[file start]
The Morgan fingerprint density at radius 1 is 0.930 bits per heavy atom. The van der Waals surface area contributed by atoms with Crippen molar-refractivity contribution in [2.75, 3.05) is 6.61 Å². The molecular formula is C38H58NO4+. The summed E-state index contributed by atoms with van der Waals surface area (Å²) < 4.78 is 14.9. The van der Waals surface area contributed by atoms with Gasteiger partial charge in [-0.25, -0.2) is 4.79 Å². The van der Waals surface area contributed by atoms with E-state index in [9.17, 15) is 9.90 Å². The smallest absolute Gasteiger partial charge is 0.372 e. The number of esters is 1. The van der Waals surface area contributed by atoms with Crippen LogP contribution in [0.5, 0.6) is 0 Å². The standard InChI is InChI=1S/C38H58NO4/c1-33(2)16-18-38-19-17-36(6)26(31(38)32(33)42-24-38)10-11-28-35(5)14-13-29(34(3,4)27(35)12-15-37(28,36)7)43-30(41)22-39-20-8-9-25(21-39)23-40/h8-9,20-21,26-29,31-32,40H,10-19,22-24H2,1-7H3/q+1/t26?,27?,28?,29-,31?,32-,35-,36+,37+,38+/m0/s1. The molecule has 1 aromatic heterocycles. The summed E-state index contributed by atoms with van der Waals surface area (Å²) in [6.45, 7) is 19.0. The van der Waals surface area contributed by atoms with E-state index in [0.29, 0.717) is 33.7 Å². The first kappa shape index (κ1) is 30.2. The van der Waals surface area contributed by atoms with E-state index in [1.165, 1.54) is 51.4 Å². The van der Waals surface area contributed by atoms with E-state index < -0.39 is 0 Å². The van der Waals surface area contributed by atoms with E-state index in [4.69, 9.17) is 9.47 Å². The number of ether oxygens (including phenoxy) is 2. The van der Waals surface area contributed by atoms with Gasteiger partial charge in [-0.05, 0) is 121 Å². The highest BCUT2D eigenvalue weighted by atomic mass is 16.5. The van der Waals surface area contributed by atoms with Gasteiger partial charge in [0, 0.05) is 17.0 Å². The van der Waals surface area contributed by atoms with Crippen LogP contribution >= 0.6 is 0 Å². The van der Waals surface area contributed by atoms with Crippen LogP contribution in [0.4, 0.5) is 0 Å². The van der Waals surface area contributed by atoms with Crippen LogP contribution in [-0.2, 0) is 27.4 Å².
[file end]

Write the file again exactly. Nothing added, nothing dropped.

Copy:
The Morgan fingerprint density at radius 1 is 0.930 bits per heavy atom. The van der Waals surface area contributed by atoms with Crippen molar-refractivity contribution in [2.75, 3.05) is 6.61 Å². The molecular formula is C38H58NO4+. The summed E-state index contributed by atoms with van der Waals surface area (Å²) < 4.78 is 14.9. The van der Waals surface area contributed by atoms with Gasteiger partial charge in [-0.25, -0.2) is 4.79 Å². The van der Waals surface area contributed by atoms with E-state index in [9.17, 15) is 9.90 Å². The smallest absolute Gasteiger partial charge is 0.372 e. The number of esters is 1. The van der Waals surface area contributed by atoms with Crippen LogP contribution in [0.5, 0.6) is 0 Å². The standard InChI is InChI=1S/C38H58NO4/c1-33(2)16-18-38-19-17-36(6)26(31(38)32(33)42-24-38)10-11-28-35(5)14-13-29(34(3,4)27(35)12-15-37(28,36)7)43-30(41)22-39-20-8-9-25(21-39)23-40/h8-9,20-21,26-29,31-32,40H,10-19,22-24H2,1-7H3/q+1/t26?,27?,28?,29-,31?,32-,35-,36+,37+,38+/m0/s1. The molecule has 1 aromatic heterocycles. The summed E-state index contributed by atoms with van der Waals surface area (Å²) in [6.45, 7) is 19.0. The van der Waals surface area contributed by atoms with E-state index in [0.29, 0.717) is 33.7 Å². The first kappa shape index (κ1) is 30.2. The van der Waals surface area contributed by atoms with E-state index in [1.165, 1.54) is 51.4 Å². The van der Waals surface area contributed by atoms with E-state index < -0.39 is 0 Å². The van der Waals surface area contributed by atoms with E-state index in [4.69, 9.17) is 9.47 Å². The number of ether oxygens (including phenoxy) is 2. The van der Waals surface area contributed by atoms with Gasteiger partial charge in [-0.05, 0) is 121 Å². The highest BCUT2D eigenvalue weighted by atomic mass is 16.5. The van der Waals surface area contributed by atoms with Gasteiger partial charge in [0, 0.05) is 17.0 Å². The van der Waals surface area contributed by atoms with Crippen LogP contribution >= 0.6 is 0 Å². The van der Waals surface area contributed by atoms with Crippen LogP contribution in [0.4, 0.5) is 0 Å². The van der Waals surface area contributed by atoms with Crippen LogP contribution in [-0.2, 0) is 27.4 Å².